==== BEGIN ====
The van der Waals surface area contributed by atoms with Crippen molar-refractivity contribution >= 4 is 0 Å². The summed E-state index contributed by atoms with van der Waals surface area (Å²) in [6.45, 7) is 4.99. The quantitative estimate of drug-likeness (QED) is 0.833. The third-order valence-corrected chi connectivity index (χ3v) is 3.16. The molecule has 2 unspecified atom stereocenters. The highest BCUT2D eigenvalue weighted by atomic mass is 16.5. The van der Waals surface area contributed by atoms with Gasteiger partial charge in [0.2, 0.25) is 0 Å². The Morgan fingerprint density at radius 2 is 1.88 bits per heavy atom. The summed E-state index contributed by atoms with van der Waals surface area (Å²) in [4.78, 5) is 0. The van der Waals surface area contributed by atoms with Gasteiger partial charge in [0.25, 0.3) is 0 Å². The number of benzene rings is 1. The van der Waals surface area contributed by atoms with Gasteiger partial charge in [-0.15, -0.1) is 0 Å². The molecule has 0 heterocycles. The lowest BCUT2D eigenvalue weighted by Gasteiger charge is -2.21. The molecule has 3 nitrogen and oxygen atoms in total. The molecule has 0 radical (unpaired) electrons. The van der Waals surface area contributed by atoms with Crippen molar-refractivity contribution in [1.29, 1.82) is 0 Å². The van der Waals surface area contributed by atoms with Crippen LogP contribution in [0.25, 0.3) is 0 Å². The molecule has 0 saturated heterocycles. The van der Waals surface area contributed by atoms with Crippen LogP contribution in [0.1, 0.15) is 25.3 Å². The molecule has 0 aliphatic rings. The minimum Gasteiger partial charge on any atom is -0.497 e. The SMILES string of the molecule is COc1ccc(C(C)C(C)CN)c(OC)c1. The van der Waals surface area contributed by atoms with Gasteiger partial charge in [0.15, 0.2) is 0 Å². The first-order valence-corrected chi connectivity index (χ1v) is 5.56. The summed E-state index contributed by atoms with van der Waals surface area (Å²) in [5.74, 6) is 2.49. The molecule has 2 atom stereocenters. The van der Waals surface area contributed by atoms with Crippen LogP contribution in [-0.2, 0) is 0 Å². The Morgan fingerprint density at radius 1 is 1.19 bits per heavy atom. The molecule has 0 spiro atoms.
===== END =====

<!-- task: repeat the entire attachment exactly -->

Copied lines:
The van der Waals surface area contributed by atoms with Crippen molar-refractivity contribution >= 4 is 0 Å². The summed E-state index contributed by atoms with van der Waals surface area (Å²) in [6.45, 7) is 4.99. The quantitative estimate of drug-likeness (QED) is 0.833. The third-order valence-corrected chi connectivity index (χ3v) is 3.16. The molecule has 2 unspecified atom stereocenters. The highest BCUT2D eigenvalue weighted by atomic mass is 16.5. The van der Waals surface area contributed by atoms with Gasteiger partial charge in [0.2, 0.25) is 0 Å². The Morgan fingerprint density at radius 2 is 1.88 bits per heavy atom. The summed E-state index contributed by atoms with van der Waals surface area (Å²) in [4.78, 5) is 0. The van der Waals surface area contributed by atoms with Gasteiger partial charge in [0.25, 0.3) is 0 Å². The number of benzene rings is 1. The van der Waals surface area contributed by atoms with Gasteiger partial charge in [-0.15, -0.1) is 0 Å². The molecule has 0 heterocycles. The lowest BCUT2D eigenvalue weighted by Gasteiger charge is -2.21. The molecule has 3 nitrogen and oxygen atoms in total. The molecule has 0 radical (unpaired) electrons. The van der Waals surface area contributed by atoms with Crippen molar-refractivity contribution in [1.29, 1.82) is 0 Å². The van der Waals surface area contributed by atoms with Crippen LogP contribution in [0.25, 0.3) is 0 Å². The molecule has 0 saturated heterocycles. The van der Waals surface area contributed by atoms with Crippen LogP contribution in [0.1, 0.15) is 25.3 Å². The molecule has 0 aliphatic rings. The minimum Gasteiger partial charge on any atom is -0.497 e. The SMILES string of the molecule is COc1ccc(C(C)C(C)CN)c(OC)c1. The van der Waals surface area contributed by atoms with Gasteiger partial charge in [0.15, 0.2) is 0 Å². The first-order valence-corrected chi connectivity index (χ1v) is 5.56. The summed E-state index contributed by atoms with van der Waals surface area (Å²) in [5.74, 6) is 2.49. The molecule has 2 atom stereocenters. The van der Waals surface area contributed by atoms with Crippen LogP contribution in [-0.2, 0) is 0 Å². The Morgan fingerprint density at radius 1 is 1.19 bits per heavy atom. The molecule has 0 spiro atoms.